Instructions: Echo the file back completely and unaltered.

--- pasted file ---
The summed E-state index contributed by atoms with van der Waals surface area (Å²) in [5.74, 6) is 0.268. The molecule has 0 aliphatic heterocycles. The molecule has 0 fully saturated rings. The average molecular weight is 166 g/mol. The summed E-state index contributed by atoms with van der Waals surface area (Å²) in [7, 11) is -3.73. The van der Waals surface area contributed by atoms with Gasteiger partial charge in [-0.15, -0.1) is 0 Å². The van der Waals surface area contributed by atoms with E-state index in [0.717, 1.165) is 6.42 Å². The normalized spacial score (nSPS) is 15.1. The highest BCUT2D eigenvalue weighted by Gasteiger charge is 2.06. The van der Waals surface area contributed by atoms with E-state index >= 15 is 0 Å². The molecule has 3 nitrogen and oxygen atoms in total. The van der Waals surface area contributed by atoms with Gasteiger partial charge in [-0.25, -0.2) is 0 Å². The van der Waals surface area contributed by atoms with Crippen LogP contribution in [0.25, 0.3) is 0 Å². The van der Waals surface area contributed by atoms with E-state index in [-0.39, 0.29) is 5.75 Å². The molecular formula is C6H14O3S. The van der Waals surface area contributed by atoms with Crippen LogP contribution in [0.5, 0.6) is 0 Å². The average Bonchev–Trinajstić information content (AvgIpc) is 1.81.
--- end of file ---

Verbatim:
The summed E-state index contributed by atoms with van der Waals surface area (Å²) in [5.74, 6) is 0.268. The molecule has 0 aliphatic heterocycles. The molecule has 0 fully saturated rings. The average molecular weight is 166 g/mol. The summed E-state index contributed by atoms with van der Waals surface area (Å²) in [7, 11) is -3.73. The van der Waals surface area contributed by atoms with Gasteiger partial charge in [-0.15, -0.1) is 0 Å². The van der Waals surface area contributed by atoms with E-state index in [0.717, 1.165) is 6.42 Å². The normalized spacial score (nSPS) is 15.1. The highest BCUT2D eigenvalue weighted by Gasteiger charge is 2.06. The van der Waals surface area contributed by atoms with E-state index >= 15 is 0 Å². The molecule has 3 nitrogen and oxygen atoms in total. The van der Waals surface area contributed by atoms with Gasteiger partial charge in [-0.25, -0.2) is 0 Å². The van der Waals surface area contributed by atoms with Crippen LogP contribution in [0.25, 0.3) is 0 Å². The van der Waals surface area contributed by atoms with E-state index in [-0.39, 0.29) is 5.75 Å². The molecular formula is C6H14O3S. The van der Waals surface area contributed by atoms with Crippen LogP contribution in [0.5, 0.6) is 0 Å². The average Bonchev–Trinajstić information content (AvgIpc) is 1.81.